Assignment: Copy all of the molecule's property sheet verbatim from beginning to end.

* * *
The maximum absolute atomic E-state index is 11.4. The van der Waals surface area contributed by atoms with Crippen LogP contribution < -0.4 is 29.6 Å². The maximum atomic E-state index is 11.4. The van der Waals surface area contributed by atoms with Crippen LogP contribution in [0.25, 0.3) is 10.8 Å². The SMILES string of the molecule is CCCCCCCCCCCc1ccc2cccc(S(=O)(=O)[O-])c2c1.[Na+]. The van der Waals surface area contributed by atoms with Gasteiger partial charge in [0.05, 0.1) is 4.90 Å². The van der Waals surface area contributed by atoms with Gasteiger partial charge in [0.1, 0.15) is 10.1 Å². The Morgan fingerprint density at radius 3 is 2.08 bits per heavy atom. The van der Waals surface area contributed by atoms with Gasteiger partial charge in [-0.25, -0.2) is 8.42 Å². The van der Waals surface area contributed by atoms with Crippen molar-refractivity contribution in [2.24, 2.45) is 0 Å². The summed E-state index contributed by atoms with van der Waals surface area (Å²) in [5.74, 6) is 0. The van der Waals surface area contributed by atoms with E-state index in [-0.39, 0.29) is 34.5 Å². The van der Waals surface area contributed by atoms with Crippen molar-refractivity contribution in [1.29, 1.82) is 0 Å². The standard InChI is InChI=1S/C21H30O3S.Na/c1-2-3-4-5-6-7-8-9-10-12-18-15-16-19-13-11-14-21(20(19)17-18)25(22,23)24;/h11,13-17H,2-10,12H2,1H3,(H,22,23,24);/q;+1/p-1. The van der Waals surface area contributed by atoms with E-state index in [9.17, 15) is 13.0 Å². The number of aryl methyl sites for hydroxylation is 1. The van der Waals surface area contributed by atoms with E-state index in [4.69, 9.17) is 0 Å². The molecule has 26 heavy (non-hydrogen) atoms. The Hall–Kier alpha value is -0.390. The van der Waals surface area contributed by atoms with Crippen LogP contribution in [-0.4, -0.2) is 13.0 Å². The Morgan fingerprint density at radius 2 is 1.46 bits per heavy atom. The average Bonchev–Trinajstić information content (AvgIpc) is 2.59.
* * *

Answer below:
The maximum absolute atomic E-state index is 11.4. The van der Waals surface area contributed by atoms with Crippen LogP contribution < -0.4 is 29.6 Å². The maximum atomic E-state index is 11.4. The van der Waals surface area contributed by atoms with Crippen LogP contribution in [0.25, 0.3) is 10.8 Å². The SMILES string of the molecule is CCCCCCCCCCCc1ccc2cccc(S(=O)(=O)[O-])c2c1.[Na+]. The van der Waals surface area contributed by atoms with Gasteiger partial charge in [0.05, 0.1) is 4.90 Å². The van der Waals surface area contributed by atoms with Gasteiger partial charge in [0.1, 0.15) is 10.1 Å². The Morgan fingerprint density at radius 3 is 2.08 bits per heavy atom. The van der Waals surface area contributed by atoms with Gasteiger partial charge in [-0.25, -0.2) is 8.42 Å². The van der Waals surface area contributed by atoms with Crippen molar-refractivity contribution in [2.24, 2.45) is 0 Å². The summed E-state index contributed by atoms with van der Waals surface area (Å²) in [5.74, 6) is 0. The van der Waals surface area contributed by atoms with E-state index in [-0.39, 0.29) is 34.5 Å². The van der Waals surface area contributed by atoms with Crippen molar-refractivity contribution in [1.29, 1.82) is 0 Å². The standard InChI is InChI=1S/C21H30O3S.Na/c1-2-3-4-5-6-7-8-9-10-12-18-15-16-19-13-11-14-21(20(19)17-18)25(22,23)24;/h11,13-17H,2-10,12H2,1H3,(H,22,23,24);/q;+1/p-1. The van der Waals surface area contributed by atoms with E-state index in [9.17, 15) is 13.0 Å². The number of aryl methyl sites for hydroxylation is 1. The van der Waals surface area contributed by atoms with E-state index in [4.69, 9.17) is 0 Å². The molecule has 26 heavy (non-hydrogen) atoms. The Hall–Kier alpha value is -0.390. The van der Waals surface area contributed by atoms with Crippen LogP contribution in [-0.4, -0.2) is 13.0 Å². The Morgan fingerprint density at radius 2 is 1.46 bits per heavy atom. The average Bonchev–Trinajstić information content (AvgIpc) is 2.59.